State pension news: Triple Lock set to be scrapped NEXT YEAR - 'Younger people can't keep funding the old'

Concerns have been raised over the cost and nature of the Government's triple lock policy
Concerns have been raised over the cost and nature of the Government's triple lock policy

The Government's triple lock policy might not survive the year

Published

Pressure is being ramped up on the Government to scrap the state pension triple lock over increasing costs.

The key Conservative manifesto pledge promises to up the state pension every April on par with the highest of the previous September’s inflation, wage growth or 2.5pc.

New weekly state pension payments will rise to £203.85 – equivalent to £10,600.20 per year from April.

And for those who reached the state pension age before 2016, the basic state pension will increase to £156.20 per week or £8,122.40 annually.

The state pension is set to rise again in April
The state pension is set to rise again in April

The policy has raised a growing debate about the expense which is expected to cost the Government an addition £11billion next year according to the Institute for Fiscal Studies think tank.

And now, Angus Hanton, from the Intergenerational Foundation has suggested the Government could ditch the policy before the next election.

He said that with an upcoming election in early 2024 or early 2025, tweaks to the policy could be announced sooner rather than later to avoid the voting period.

Mr Hanton added that the state pension should be targeted for vulnerable pensioners on low income.

He said: “It seems wrong that the state pension goes to older, wealthier people. This generation is made up of ex-private sector workers who have enjoyed generous defined benefit pensions, and ex-civil servants who have enjoyed much more lavish pensions than expected.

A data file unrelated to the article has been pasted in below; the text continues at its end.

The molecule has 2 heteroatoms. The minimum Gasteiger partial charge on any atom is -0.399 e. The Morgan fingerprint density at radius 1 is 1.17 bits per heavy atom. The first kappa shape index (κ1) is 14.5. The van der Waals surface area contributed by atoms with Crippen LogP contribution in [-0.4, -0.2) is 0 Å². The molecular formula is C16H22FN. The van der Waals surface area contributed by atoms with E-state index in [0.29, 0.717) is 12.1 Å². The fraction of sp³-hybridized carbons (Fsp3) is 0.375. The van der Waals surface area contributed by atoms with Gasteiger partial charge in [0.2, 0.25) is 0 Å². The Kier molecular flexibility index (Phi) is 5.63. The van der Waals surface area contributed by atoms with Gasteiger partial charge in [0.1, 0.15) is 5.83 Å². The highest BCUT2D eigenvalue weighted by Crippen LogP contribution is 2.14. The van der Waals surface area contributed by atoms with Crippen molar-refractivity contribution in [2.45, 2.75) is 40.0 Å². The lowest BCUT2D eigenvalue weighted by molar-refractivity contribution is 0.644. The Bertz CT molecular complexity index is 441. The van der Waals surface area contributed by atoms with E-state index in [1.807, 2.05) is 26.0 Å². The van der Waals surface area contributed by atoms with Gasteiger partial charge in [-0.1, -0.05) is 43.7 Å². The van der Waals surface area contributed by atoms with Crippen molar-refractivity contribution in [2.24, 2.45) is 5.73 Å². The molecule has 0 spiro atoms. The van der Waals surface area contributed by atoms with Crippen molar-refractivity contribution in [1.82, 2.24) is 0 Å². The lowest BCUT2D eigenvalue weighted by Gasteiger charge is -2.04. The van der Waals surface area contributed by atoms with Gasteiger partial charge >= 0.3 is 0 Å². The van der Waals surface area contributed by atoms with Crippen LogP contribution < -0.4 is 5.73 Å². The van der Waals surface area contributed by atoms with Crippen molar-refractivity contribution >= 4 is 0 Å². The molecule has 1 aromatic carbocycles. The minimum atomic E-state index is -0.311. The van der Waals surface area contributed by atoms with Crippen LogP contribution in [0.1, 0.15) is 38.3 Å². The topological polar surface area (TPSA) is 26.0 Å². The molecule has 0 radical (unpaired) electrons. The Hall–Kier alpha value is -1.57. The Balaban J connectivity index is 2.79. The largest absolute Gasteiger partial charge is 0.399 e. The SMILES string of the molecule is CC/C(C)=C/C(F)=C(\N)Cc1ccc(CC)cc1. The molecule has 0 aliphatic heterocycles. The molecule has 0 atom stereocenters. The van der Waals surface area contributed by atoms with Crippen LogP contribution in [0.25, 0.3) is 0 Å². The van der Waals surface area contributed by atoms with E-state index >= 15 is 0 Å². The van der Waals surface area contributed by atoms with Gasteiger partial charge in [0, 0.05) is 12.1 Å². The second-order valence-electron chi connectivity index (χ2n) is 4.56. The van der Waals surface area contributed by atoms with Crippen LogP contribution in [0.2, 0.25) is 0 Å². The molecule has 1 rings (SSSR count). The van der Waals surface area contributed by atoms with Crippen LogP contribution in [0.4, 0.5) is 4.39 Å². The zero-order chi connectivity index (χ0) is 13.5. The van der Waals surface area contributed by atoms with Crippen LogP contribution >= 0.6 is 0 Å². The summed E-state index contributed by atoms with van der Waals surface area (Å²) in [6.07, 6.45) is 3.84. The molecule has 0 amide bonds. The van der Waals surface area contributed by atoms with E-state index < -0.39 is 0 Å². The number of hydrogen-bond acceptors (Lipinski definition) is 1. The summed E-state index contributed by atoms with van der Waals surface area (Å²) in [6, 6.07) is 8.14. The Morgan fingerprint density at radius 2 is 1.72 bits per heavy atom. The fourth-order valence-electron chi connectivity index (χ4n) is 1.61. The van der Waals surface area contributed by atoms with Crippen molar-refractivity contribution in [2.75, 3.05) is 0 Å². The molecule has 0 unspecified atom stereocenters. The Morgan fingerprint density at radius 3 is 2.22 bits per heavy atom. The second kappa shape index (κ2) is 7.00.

“It is deeply unfair that younger, working people are expected to fund this older generation’s state pension on top of that.”

Inflation is expected to average at 9pc in Britain over the next year according to The International Monetary Fund, which as a result could cause the Government to spend billions more on state pension payments.

Critics of the scheme have suggested a “smoothing" process so that state pension increases by average of inflation, wage growth and 2.5pc rather than the highest of the three.

Critics have suggested a "smoothing" process to reduce spending on state pension
Critics have suggested a "smoothing" process to reduce spending on state pension

It comes after former Chancellor Philip Hammond challenged the sustainability of the triple lock in November.

He told GB News at the time: “Is it really right that we should always up the rate by the highest of wages, prices or by 2.5pc? I think that is quite difficult to justify, and not all pensioners are poor.

“So I think there is a case for looking again at the way we treat pensioners, and possibly for distinguishing the poorest pensioners from the great body of pensioners, some of whom are really quite comfortably off.”